Wereko-Brobbey: There are two ways you can use this thing: targeted subsidy – if you’re in a certain income bracket you can be given a coupon. What I’m saying is bring it up front, give it to VRA, Gridco, so they can use it. VRA’s biggest problem is crude oil purchase. So if you take that money from the end use – who is not getting it – and give it to VRA that immediately has an impact on the bulk supply tariff. And the end user tariff.
David: But you are record to have said government should pay VRA and stop buying it crude.
Wereko-Brobbey: Government subsidises, whether you like it or not. It can do it for three months. When the revenues of VRA start coming in, sufficiently for them to do things by themselves, then you back off. It’s like trying to kick start a car whose battery has died. You need to crank it up. By the time you get to Techiman, the battery is charged up. And that is something you have to look at.
David: What are the major challenges facing the power sector?
Wereko-Brobbey: There are two. We lose our guard as soon as load shedding stops and that’s where we get this cyclical five year thing. We’re not planning our power sector to deliver as the agency for value-added and economic development. We’re using our power sector primarily as for drinking beer and enjoying ourselves. That is why we have a power tariff structure which actually makes if cheaper for people to drink beer than for industry that adds value to our products.
David: How much more?
Wereko-Brobbey: It pays much, much more than you and I.
David: And that shouldn’t be the case?
Wereko-Brobbey: And that should never be the case. If you want to become rich, develop economically and add value, you’re not going to do it by selling cocoa on the side street. You’re going to take your natural products and then add value. To do that requires power. There’s a direct correlation between a country’s socio-economic development and the amount of energy it puts in. If you want to create wealth, give the incentives to those that create wealth.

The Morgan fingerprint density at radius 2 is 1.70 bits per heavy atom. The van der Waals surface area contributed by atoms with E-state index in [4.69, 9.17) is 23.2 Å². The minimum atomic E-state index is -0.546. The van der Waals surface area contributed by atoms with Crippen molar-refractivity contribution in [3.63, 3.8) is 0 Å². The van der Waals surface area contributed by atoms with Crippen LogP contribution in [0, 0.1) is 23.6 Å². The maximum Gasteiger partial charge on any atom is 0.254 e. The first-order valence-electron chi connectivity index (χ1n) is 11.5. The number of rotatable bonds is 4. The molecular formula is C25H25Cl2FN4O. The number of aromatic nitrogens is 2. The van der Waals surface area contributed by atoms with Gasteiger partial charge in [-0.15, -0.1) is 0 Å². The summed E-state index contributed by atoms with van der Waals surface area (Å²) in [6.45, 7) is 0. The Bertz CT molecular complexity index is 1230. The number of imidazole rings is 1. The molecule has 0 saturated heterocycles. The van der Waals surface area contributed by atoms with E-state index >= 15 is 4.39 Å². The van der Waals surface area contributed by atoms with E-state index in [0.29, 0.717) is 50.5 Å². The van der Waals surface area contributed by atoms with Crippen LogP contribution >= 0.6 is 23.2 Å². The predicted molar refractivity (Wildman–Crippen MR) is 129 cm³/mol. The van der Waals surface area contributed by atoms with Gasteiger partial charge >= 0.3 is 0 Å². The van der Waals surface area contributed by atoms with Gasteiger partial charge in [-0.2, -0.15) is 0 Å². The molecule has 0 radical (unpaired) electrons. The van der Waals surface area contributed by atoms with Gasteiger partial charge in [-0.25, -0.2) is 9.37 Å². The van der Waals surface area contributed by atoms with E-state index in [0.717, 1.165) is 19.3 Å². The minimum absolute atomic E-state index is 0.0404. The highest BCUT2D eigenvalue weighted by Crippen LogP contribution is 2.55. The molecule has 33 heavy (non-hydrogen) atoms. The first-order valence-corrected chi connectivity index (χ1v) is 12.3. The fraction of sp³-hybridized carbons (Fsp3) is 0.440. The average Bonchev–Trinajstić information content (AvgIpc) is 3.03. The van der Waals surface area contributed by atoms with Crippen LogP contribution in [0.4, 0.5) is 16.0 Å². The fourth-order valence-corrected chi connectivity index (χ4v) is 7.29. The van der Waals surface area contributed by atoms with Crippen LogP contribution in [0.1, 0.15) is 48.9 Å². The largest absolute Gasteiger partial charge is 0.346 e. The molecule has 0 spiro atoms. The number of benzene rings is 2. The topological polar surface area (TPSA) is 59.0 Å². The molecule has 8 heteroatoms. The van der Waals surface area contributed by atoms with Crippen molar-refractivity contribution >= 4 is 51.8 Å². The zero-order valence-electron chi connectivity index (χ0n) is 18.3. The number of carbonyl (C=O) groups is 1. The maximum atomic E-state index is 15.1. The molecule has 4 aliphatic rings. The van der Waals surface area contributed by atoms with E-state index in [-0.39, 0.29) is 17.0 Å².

David: So it’s the use to which you put it.
David: Whats the second thing
Wereko-Brobbey: The second is what I call – too many chiefs create power cuts. We have a system whose capacity is around 2 400MW. There are eight institutions working in this. Eskom – South Africa – produces 50% of the whole of Africa. It has 50 000MW installed capacity – and it is one organisation.
David: Maybe what works there doesn’t work here.
Wereko-Brobbey: No – look at economies of scale. Here everyone pretends – that they’re Cadbury competing against Nestlé. They don’t understand that the sum of the parts must be greater than the whole. That Gridco, VRA, ECG and all of them coming together must deliver good quality power to you and I. and for me it’s such a small system, it doesn’t justify so many players.
David: You’re saying we should go back to where we were before the power sector reforms were introduced